Daniel Torres was just starting to get the hang of being a professional baseball player.
The catcher, a Saint Leo University product, was taken in the 20th round of the MLB draft by the Seattle Mariners and had gotten into a handful of games in the Arizona Rookie League.
He expected to play the rest of the season with the AZL Mariners and was relaxing in his hotel room July 8, exactly one month after being drafted, when he got the call that changed that plan.
"Our manager told me that I was going to Triple-A for a few days as an emergency guy because one of their catchers was having a baby," Torres said. "He had called me about an hour-and-a-half before I had to leave, so I kind of had to rush and get some clothes and pack my bags for a three-day trip."
Torres said he packed his bags with a mix of excitement and nerves. After all, the call-up to the Tacoma Rainiers meant he was one step away from being a major-leaguer. Taking the next step would not only fulfill a dream he's had since picking up the game at age 5, but also make him only the fifth SLU product to make a major-league roster. The last was Jim Corsi, who played for five teams from 1988 to 1999.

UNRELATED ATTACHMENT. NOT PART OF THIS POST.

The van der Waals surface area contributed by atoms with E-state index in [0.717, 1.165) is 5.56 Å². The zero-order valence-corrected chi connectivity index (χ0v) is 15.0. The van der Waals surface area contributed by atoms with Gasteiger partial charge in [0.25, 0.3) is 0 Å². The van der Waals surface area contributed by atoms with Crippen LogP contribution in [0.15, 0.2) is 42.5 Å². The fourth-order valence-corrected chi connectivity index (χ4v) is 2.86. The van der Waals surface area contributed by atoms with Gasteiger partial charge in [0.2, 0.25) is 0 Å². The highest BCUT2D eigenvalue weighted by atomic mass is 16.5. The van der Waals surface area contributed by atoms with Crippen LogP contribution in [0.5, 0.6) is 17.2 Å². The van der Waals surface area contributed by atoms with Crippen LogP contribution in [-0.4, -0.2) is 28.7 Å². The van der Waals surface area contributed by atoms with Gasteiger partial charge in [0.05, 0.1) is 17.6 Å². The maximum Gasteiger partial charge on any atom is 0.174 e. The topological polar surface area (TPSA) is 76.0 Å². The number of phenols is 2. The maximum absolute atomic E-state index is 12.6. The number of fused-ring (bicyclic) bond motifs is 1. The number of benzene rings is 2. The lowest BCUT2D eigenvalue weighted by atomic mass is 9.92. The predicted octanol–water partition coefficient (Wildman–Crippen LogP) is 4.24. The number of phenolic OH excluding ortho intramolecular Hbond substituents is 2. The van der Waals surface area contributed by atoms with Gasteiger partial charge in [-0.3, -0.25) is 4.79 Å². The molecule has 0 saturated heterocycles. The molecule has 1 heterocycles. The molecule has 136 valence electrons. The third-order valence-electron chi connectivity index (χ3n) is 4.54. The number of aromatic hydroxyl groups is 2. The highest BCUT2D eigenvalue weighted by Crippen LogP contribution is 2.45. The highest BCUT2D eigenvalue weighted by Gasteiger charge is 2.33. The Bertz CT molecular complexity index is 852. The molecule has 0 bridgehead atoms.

Joining Seattle would have deeper personal meaning for Torres, because that is where he saw his first MLB game.
"It would be extremely special to play in the majors with the Mariners because that game that I saw I will never forget," Torres said. "Just to think about how little I was watching those guys play then, I want to be able to have the same impact on someone else as those players did on me."
Torres played in one game during his Triple-A stint, catching one inning and getting one at-bat.
"I actually wasn't nervous when I went to go catch, mainly nervous when I went to hit," Torres said. "I had warmed up some of the guys in the bullpen, and I think that helped my confidence knowing I could catch them when I went into the game."
The hitting coach told Torres to be aggressive when he went to the plate.
"So that's what I did and swung at the first pitch," Torres said. "It was a good pitch to hit, but I was a little late on it and did a swinging bunt, or basically hit it as far as a bunt on the third base side. The pitcher got it and ended up making a bad throw, so I got to second base and the runner that was on second scored."
Torres soon returned to Arizona, where he has hit .261 in his first 15 games with seven runs, two doubles and an RBI. The trip to Triple-A has given him even more of a drive to make the majors while showing him where he needs to improve.
"They said I was chosen to go to Triple-A because of all the hard work I had done up until that point and that I had earned getting to go, which was a good thing to hear because I try to work as hard as I can every time I go to the field," Torres said. "I will keep working just as hard to get there again and to the majors in the future."
Tribune correspondent Kyle LoJacono can be reached at firstname.lastname@example.org and follow him on Twitter @Kyle_LoJacono.